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Car Allowance or Company Car? The option you should choose.

By Edited Oct 23, 2016 0 0

Car Allowance or Company Car?

Company cars used to be an attractive perk and a status symbol that many employees aspired to have, however times have changed and the company car is now a huge tax burden that ends up costing both the employer and the employee a lot of money. Company cars are now so expensive many employers and employers simply dismiss the idea. However, many employees still cherish the idea of a “free” car and the company car benefit is now starting to be replaced by the car allowance scheme.

The car allowance scheme is basically additional salary. Under the car allowance scheme the employee receives extra cash in their pay packet that the employee should use to buy or lease a motor vehicle. Rather than the company buying the vehicle, insuring the vehicle, maintaining the vehicle and keeping the vehicle on the road, the responsibility is passed on to the employee. Under the car allowance scheme the employee must buy the vehicle, service the vehicle, maintain the vehicle and fuel the vehicle. The vehicle does not belong to the employer and the employer is not responsible for any costs associated with the vehicle.

Since the car allowance is additional salary it is subject to the same payroll deductions and payroll taxes as regular salary. The car allowance cash is not tax free for the employer either since the amount of the cash allowance is subject to employer’s national insurance contributions.

As the car allowance scheme is still subject to the same payroll taxes as a company car you may well be thinking what the advantages of the car allowance actually are.

Under the current tax regime, the benefit in kind value of a company car is calculated as a percentage of the list price of the vehicle when it was new. The percentage depends on whether the vehicle is fuelled by petrol or diesel and the CO2 emissions of the vehicle. Newer vehicles are more environmentally friendly and have a lower CO2 than older vehicles and smaller capacity vehicles are generally more environmentally friendly than larger capacity vehicles. The ‘cheapest’ company cars are small capacity new cars, which are hardly a status symbol. The benefit in kind on a used company car can work out to be more than the cost of the used car itself, which simply doesn’t make sense. Since the benefit in kind on a company car is calculated on the list price of the new vehicle it is more than feasible for the benefit in kind to be more than the cost of the used vehicle , which is not exactly tax efficient.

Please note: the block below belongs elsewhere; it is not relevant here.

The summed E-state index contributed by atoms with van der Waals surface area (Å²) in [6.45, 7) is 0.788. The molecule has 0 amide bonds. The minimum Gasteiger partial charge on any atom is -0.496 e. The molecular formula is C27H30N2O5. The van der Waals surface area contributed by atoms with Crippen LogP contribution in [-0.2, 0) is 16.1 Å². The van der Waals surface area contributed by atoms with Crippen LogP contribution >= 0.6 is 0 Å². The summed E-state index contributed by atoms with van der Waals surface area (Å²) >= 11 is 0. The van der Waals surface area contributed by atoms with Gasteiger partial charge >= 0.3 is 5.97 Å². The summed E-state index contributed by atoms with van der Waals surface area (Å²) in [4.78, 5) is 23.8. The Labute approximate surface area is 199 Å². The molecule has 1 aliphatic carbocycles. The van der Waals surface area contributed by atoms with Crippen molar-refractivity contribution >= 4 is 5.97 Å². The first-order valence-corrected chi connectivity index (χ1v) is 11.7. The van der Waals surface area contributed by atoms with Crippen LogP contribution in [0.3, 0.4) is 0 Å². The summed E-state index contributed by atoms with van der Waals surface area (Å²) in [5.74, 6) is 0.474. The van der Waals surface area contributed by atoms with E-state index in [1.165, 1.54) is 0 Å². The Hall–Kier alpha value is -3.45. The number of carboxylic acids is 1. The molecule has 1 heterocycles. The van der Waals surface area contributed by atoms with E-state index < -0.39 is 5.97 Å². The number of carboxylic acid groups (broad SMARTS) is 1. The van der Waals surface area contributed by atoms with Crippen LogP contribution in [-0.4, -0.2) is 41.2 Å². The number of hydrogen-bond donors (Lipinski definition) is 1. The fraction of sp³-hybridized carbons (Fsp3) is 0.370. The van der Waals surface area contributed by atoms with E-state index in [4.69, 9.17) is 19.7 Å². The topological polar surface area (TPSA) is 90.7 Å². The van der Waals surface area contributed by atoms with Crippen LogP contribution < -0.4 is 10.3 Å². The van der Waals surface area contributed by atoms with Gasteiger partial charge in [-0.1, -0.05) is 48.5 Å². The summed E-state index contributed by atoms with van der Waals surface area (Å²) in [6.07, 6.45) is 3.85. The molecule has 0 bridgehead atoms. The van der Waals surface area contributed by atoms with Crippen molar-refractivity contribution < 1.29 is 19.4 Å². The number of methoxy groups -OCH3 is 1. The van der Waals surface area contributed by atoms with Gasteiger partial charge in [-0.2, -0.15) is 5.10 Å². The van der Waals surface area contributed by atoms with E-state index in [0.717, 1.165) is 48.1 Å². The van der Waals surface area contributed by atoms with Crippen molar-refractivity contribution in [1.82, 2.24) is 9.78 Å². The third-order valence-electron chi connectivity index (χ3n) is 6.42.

Using the car allowance scheme the “taxable benefit” is the cost of the vehicle. It makes no difference whether the vehicle is petrol or diesel, whether vehicle is a gas guzzling tank or a small and environmentally friendly mini, or whether the vehicle is new or used. The fact is the tax payable will be based solely on the cost of the vehicle and not the list price of the vehicle, so there are savings to be made with a second hand vehicle.

Under the car allowance scheme the employee will save as the taxable benefit will be lower. Under the car allowance scheme it is not only the employee who saves as the employer will save on employer’s national insurance contributions, so it is a win-win situation.

It is more tax efficient to get a Lotus Elan sports car with a car allowance than if you had it as a company car. The company car benefit is based on the list price when the car was new, whereas the car allowance is based on the price paid for the car.

A red Lotus Elan sports car

Under the car allowance scheme the employees are given cash. Once the employee has bought the vehicle the rest of the money can be used for whatever the employee wants to spend it on. Under many car allowance schemes the employee doesn’t even have to use it to buy a vehicle, so the car allowance is effectively more salary. If the employee has a company car the employee has to have a vehicle and the employee does not get the additional salary.

It is easy to see why many employers prefer to offer their employees a car allowance over a company car, and it is easy to see why many employees prefer to have a car allowance over a company car. However, before deciding on taking the car allowance over a company car you need to carefully consider both options and make some calculations to see which one is the most beneficial.

If your employer states the car allowance must be spent on a vehicle, i.e. the additional cash cannot be used for what you want to use it for, and the vehicle must be a brand new and environmentally friendly there is the chance a company car benefit would work out cheaper. If there are no restrictions imposed by your employer and you have free reign over the car allowance cash the situation may be totally different.

So, if you are given the chance of a car allowance or a company car never rush straight in. You need to take a step back, take your time and do some calculations. Whether the car allowance will be most beneficial will depend entirely on your individual circumstances.

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